Be Still: Stand Still and See

Sunday’s Scripture ~ Exodus 14:10-22

When was the last time you took a moment to stand still and see – to stand still and marvel at God’s creation and what God is doing?

I have been blessed with the privilege to see some of God’s most amazing sites in creation – the Grand Canyon, the Grindelwald Glacier in Switzerland, sea turtles swimming along the North Shore in Hawaii, a rainforest-filled valley below a smoldering volcano in Costa Rica, the fog settling among the peaks of the Smokey Mountains – to name a few.  These creations are a wonder to behold…and there is so much about these creations that a picture can capture and so much that a picture can not begin to capture.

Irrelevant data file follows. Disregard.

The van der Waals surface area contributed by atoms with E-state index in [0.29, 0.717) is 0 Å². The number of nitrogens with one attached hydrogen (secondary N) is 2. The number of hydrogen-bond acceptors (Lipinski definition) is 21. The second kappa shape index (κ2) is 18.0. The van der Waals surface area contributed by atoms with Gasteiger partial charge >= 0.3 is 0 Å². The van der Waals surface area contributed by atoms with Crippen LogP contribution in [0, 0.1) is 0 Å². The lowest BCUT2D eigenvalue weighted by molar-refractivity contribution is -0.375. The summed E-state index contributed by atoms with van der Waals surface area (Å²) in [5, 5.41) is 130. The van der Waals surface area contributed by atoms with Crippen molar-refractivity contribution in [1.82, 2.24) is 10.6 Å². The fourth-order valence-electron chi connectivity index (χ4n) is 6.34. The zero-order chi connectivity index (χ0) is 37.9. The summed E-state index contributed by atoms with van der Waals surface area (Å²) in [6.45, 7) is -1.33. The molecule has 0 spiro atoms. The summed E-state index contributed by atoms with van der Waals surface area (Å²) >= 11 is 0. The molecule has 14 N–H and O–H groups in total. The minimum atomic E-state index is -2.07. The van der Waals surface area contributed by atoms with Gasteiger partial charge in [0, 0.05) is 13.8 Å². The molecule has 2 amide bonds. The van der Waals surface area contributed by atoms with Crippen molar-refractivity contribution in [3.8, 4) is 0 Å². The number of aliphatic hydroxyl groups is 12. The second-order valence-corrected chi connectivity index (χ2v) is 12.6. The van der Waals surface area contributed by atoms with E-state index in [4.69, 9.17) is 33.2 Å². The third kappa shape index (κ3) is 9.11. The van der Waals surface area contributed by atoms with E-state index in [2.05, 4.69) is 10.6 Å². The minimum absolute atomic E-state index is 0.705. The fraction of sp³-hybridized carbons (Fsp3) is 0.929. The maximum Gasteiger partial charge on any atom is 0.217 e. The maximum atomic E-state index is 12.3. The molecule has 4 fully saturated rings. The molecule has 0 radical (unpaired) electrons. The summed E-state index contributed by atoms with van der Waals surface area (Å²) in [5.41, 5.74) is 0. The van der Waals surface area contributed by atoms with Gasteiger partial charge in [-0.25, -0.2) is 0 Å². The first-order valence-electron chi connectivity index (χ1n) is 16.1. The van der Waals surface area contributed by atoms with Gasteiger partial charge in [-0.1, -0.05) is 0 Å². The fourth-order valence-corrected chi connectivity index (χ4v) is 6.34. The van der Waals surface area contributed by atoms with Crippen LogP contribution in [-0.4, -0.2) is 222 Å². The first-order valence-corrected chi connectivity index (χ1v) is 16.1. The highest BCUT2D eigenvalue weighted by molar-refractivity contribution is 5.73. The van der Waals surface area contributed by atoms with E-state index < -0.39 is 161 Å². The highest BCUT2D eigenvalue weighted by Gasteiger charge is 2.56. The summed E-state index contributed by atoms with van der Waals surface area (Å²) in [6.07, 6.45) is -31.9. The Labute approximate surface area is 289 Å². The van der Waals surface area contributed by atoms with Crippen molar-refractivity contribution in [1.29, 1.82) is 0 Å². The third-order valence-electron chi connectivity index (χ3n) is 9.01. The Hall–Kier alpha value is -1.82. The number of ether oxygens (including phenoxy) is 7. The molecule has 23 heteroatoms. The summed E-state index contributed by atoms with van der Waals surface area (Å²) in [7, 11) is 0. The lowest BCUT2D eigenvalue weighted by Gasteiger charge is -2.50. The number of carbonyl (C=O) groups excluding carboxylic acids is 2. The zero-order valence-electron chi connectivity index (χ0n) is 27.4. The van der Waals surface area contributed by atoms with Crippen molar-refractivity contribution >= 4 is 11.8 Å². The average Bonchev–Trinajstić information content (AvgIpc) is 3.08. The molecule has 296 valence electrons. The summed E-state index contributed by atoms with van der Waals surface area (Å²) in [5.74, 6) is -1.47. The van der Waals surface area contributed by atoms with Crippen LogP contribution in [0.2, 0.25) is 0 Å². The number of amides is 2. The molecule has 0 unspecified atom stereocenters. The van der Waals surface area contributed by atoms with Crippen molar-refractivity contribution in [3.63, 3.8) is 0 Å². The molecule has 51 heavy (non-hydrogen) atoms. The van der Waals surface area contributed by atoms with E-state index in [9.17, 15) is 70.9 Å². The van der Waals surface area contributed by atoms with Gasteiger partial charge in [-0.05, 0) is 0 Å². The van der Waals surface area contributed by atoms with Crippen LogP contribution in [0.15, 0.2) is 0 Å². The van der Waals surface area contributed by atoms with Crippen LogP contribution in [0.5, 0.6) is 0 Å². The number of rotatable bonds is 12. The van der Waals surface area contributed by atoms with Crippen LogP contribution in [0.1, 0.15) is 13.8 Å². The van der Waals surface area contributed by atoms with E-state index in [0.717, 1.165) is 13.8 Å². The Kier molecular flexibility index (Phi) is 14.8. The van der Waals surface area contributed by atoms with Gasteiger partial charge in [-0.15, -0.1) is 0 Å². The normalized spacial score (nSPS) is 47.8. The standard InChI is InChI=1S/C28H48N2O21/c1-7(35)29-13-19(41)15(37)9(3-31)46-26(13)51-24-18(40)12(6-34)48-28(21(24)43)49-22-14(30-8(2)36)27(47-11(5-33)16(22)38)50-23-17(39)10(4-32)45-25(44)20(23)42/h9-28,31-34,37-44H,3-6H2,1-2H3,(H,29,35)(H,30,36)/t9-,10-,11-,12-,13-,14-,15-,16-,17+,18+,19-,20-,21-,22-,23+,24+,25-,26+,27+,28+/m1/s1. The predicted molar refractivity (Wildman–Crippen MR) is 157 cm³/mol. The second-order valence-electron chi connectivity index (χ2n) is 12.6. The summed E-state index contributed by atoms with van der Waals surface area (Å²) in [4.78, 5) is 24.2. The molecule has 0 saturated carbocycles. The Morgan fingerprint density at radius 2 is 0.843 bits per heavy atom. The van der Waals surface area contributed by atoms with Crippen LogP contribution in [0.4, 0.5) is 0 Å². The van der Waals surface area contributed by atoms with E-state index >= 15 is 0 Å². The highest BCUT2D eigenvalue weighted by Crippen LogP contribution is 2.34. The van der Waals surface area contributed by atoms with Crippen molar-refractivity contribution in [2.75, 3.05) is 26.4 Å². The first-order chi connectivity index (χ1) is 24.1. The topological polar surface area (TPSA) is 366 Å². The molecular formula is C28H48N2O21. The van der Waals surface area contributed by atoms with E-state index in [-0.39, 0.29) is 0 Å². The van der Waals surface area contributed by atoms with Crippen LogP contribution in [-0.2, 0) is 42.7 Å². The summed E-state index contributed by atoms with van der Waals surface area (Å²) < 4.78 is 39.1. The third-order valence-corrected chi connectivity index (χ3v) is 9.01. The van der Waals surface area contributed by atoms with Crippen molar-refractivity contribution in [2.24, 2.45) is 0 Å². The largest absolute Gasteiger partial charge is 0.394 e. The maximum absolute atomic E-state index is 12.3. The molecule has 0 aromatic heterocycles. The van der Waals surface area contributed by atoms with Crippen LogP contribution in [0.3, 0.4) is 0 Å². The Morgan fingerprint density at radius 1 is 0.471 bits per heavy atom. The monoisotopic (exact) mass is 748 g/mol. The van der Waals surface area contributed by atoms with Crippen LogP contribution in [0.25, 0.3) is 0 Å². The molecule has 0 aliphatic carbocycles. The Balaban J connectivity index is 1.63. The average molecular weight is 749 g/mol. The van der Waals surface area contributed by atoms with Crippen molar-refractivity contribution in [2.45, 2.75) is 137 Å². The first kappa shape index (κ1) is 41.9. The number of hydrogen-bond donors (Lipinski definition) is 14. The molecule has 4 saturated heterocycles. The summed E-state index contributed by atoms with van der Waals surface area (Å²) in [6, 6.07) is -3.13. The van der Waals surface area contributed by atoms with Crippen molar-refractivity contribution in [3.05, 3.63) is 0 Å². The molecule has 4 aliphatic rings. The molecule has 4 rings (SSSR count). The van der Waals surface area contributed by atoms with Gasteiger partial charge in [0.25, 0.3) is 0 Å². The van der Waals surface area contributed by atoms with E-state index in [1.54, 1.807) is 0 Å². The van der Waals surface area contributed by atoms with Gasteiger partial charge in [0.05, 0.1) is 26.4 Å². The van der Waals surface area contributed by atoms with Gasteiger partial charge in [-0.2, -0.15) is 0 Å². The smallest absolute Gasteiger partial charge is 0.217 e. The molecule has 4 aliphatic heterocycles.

These are grand images.  They are truly wonderful.  And what amazes me about them most is that they did not appear overnight.  The Grand Canyon was carved through years and years of water slowly running through sedimentary rock.  The Grindelwald Glacier amassed as one singular ice crystal connected with another, and then another, and then another.  The mature sea turtles grew from eggs, the trees in the rainforest from seeds, the volcano and mountains through continuous pressure from colliding tectonic plates.  Each of these developments in our environment are the result of a change – from egg to animal, from seed to plant, from plain to peak, from shallow to deep.